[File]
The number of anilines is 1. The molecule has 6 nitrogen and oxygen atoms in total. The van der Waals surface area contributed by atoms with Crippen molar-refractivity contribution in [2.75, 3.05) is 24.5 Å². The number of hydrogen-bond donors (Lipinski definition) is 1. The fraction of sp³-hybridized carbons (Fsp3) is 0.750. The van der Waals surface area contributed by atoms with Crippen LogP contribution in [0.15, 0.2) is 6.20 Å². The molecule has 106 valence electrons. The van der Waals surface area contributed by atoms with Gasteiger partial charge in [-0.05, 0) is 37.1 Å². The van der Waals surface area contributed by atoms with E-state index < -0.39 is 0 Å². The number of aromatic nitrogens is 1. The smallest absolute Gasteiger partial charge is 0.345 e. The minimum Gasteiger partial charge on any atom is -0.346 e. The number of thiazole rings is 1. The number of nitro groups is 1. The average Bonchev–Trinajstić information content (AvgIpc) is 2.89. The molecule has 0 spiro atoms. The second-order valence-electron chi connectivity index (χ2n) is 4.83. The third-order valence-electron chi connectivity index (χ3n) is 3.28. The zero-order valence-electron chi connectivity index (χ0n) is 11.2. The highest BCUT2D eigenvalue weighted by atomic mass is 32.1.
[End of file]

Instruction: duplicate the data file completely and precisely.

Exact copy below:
The number of anilines is 1. The molecule has 6 nitrogen and oxygen atoms in total. The van der Waals surface area contributed by atoms with Crippen molar-refractivity contribution in [2.75, 3.05) is 24.5 Å². The number of hydrogen-bond donors (Lipinski definition) is 1. The fraction of sp³-hybridized carbons (Fsp3) is 0.750. The van der Waals surface area contributed by atoms with Crippen LogP contribution in [0.15, 0.2) is 6.20 Å². The molecule has 106 valence electrons. The van der Waals surface area contributed by atoms with Gasteiger partial charge in [-0.05, 0) is 37.1 Å². The van der Waals surface area contributed by atoms with E-state index < -0.39 is 0 Å². The number of aromatic nitrogens is 1. The smallest absolute Gasteiger partial charge is 0.345 e. The minimum Gasteiger partial charge on any atom is -0.346 e. The number of thiazole rings is 1. The number of nitro groups is 1. The average Bonchev–Trinajstić information content (AvgIpc) is 2.89. The molecule has 0 spiro atoms. The second-order valence-electron chi connectivity index (χ2n) is 4.83. The third-order valence-electron chi connectivity index (χ3n) is 3.28. The zero-order valence-electron chi connectivity index (χ0n) is 11.2. The highest BCUT2D eigenvalue weighted by atomic mass is 32.1.